Extracting a subset of samples following SVA
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Last seen 10 months ago

I am performing differential methylation analyses on different subgroups of a patient population. The data was assayed on Illumina EPIC arrays. We have considered using combat for the batch effects, or just blocking in limma as previously discussed on this forum.

I have a question however regarding SVA and a singularity issue with one particular subset. It seems that there is only 1 sample on several of the plates, and 1 sample in the wells. I tried merging the samples and running the SVA model again. The singularity error message remained. I have now been considering running the model + batch effects with SVA on the entire targets sample, and then extracting the subsets afterwards. Would this "fix" lead to false estimates in the downstream analyses? It seems I need a larger dataset in order to avoid those single samples on the plates and the wells.

Thanks for your input.

Combat SVA Limma • 224 views
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Republic of Ireland

Hey, if you are implying that some of your batches have just a single sample and that there is evidence of a batch effect that involves these [batches], then there is not much that can be done. You should probably remove these samples from the study.

Over the years, I have noticed how many users are keen to adjust for what they assume to be batch or other unknown effects in their data. Do you have concrete evidence of a batch effect or is it just your intuition that there is some batch or other effect that must exist? The best strategy is obviously a solid experimental design, but we do not always have this, as we know.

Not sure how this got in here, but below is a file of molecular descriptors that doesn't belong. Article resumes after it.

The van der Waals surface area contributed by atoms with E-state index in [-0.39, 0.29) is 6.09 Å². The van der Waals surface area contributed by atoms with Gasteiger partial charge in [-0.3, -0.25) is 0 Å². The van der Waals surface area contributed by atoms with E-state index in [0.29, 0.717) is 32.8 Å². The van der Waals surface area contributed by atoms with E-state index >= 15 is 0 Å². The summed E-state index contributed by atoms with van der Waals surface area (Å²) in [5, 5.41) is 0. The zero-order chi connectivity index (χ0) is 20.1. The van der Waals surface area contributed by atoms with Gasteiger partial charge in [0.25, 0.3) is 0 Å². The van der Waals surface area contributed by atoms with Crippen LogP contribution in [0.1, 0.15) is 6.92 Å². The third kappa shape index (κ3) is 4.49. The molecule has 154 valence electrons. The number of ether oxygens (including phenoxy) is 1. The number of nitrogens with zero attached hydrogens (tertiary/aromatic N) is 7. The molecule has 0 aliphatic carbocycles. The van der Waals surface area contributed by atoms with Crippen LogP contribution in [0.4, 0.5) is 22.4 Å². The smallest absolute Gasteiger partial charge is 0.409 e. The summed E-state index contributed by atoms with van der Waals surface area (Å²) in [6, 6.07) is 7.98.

• there is in fact a very informative thread where another approach is suggested: https://support.bioconductor.org/p/109040/#109042
  • The approach suggested by Aaron using duplicateCorrelation() is actually one that I have recently employed in a study (2 days ago)
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Hi Kevin,
Thank you for your response. The only evidence I have are two pronounced clusters in PCA plots and Scree plots that show 98% of the variability associated with dimension 1. At this point we are only considering batch effects from the EPIC array. I look forward to reading the approach suggested by Aaron using duplicateCorrelation. Were you satisfied with this option in your recent study? Best, Jonelle

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Okay, I am convinced by 98% variation along PC1! Yes and no, with regard to the duplicateCorrelation approach: yes, because it allowed us to control for batch and Donor (Individual); however, I would have preferred a larger and differently-designed study.

Anyway, I trust that your analysis will go well.


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